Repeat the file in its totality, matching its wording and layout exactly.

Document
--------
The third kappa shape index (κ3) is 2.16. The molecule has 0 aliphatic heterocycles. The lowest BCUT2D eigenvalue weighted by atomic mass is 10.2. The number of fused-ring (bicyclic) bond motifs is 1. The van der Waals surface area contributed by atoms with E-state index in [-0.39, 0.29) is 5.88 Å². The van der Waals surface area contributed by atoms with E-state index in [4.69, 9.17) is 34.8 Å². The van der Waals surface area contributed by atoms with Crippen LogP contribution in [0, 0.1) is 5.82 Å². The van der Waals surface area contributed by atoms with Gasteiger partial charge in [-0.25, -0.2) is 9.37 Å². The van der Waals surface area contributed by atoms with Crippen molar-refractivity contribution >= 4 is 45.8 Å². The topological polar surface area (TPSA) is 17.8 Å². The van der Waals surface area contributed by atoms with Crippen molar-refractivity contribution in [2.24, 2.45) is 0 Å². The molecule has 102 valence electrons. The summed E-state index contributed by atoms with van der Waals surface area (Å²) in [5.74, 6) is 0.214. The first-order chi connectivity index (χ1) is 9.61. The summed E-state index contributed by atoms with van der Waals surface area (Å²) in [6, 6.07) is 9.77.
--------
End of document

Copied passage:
The third kappa shape index (κ3) is 2.16. The molecule has 0 aliphatic heterocycles. The lowest BCUT2D eigenvalue weighted by atomic mass is 10.2. The number of fused-ring (bicyclic) bond motifs is 1. The van der Waals surface area contributed by atoms with E-state index in [-0.39, 0.29) is 5.88 Å². The van der Waals surface area contributed by atoms with E-state index in [4.69, 9.17) is 34.8 Å². The van der Waals surface area contributed by atoms with Crippen LogP contribution in [0, 0.1) is 5.82 Å². The van der Waals surface area contributed by atoms with Gasteiger partial charge in [-0.25, -0.2) is 9.37 Å². The van der Waals surface area contributed by atoms with Crippen molar-refractivity contribution >= 4 is 45.8 Å². The topological polar surface area (TPSA) is 17.8 Å². The van der Waals surface area contributed by atoms with Crippen molar-refractivity contribution in [2.24, 2.45) is 0 Å². The molecule has 102 valence electrons. The summed E-state index contributed by atoms with van der Waals surface area (Å²) in [5.74, 6) is 0.214. The first-order chi connectivity index (χ1) is 9.61. The summed E-state index contributed by atoms with van der Waals surface area (Å²) in [6, 6.07) is 9.77.